Module Outline (updated 09.05.18)

This is an intensive final year module running over five weeks during the summer term. Its aim is to build on earlier exposure to Phenomenology and Existentialism in an effort to deepen the student's understanding of those research traditions. For summer 2019, the module will be based on a real-life philosophy research project, The Ethics of Powerlessness: The Theological Virtues Today (EoP). Funded by the Arts and Humanities Research Council, EoP was hosted Essex philosophy, 2015-18. Its principal aim was to draw on the resources of the phenomenological tradition to explore the lived experience of powerlessness as the basis for a re-consideration of how we can live well with such experiences. As well as studying classic texts in the existential-phenomenological tradition, students will be introduced to the research methods deployed in the project, its pathways to impact, and will read the green papers produced. We will trace EoP’s approach to the phenomenology of powerlessness and the project’s leading idea of ‘the power to be oneself’ to their sources both in empirical research and in the philosophical works of Husserl and Merleau-Ponty, Kierkegaard and Heidegger. We will also consider EoP’s approach to the idea of the theological virtues, conceived as existential virtues of powerlessness. Topics covered will include care at the end-of-life, addiction and moral distress.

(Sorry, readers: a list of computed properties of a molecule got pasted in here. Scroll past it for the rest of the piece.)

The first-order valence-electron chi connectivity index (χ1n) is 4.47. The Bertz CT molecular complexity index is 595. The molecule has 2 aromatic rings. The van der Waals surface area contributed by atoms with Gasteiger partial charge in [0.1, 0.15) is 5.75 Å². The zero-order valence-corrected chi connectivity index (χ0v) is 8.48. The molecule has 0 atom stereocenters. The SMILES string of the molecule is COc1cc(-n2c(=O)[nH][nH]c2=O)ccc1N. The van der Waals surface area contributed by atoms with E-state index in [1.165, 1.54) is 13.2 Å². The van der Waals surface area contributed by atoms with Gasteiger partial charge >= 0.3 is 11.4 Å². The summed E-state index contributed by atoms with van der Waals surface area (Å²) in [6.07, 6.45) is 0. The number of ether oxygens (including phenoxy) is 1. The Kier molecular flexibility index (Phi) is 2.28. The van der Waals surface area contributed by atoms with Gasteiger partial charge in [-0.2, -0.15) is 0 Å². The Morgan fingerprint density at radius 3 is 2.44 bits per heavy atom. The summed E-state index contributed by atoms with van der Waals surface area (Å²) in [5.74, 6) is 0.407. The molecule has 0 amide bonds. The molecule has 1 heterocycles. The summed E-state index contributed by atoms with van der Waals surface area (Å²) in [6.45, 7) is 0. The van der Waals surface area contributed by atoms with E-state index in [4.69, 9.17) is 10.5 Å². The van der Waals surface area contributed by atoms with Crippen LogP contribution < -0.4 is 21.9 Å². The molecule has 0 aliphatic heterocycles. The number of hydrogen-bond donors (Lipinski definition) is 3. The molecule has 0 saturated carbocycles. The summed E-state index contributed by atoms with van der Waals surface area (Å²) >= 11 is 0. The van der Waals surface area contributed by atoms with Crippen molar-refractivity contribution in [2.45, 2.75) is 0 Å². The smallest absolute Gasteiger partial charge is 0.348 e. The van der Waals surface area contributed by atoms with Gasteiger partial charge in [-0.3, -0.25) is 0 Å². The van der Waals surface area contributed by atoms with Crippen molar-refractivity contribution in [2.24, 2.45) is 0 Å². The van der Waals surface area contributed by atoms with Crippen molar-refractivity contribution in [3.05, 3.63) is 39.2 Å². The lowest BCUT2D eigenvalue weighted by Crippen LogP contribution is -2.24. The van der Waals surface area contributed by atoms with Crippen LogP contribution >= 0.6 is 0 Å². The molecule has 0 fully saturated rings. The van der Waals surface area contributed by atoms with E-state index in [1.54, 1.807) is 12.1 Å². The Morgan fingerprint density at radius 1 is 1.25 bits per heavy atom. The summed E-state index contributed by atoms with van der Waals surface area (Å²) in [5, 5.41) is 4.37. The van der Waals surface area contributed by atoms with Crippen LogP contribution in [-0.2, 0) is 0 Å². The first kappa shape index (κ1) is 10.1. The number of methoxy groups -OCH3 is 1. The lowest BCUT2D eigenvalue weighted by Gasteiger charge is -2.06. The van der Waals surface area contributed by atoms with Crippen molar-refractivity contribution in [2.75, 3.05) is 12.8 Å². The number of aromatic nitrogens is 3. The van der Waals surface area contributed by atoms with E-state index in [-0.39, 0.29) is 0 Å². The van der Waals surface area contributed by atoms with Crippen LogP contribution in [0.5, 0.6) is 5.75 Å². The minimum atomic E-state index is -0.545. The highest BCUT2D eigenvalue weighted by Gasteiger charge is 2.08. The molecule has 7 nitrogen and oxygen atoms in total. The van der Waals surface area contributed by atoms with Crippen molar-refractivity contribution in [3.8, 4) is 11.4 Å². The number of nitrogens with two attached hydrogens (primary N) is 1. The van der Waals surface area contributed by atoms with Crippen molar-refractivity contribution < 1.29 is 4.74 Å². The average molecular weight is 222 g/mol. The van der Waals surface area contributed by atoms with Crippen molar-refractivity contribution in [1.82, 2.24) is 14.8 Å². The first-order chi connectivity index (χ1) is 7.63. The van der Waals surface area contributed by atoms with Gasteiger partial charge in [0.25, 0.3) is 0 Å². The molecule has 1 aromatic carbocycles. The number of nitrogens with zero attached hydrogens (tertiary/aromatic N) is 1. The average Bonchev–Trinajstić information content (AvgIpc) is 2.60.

By the end of the module students should be able to:

1. explain some of the major preoccupations and approaches of Existentialism and/or Phenomenology;
2. analyse critically the debates surrounding them.

Learning Outcomes:

By the end of the module, students should also have acquired a set of transferable skills, and in particular be able to:

1. define the task in which they are engaged and exclude what is irrelevant;
2. seek and organise the most relevant discussions and sources of information;
3. process a large volume of diverse and sometimes conflicting arguments;
4. compare and evaluate different arguments and assess the limitations of their own position or procedure;
5. write and present verbally a succinct and precise account of positions, arguments, and their presuppositions and implications;
6. be sensitive to the positions of others and communicate their own views in ways that are accessible to them;
7. think 'laterally' and creatively - see interesting connections and possibilities and present these clearly rather than as vague hunches;
8. maintain intellectual flexibility and revise their own position if shown wrong;
9. Think critically and constructively.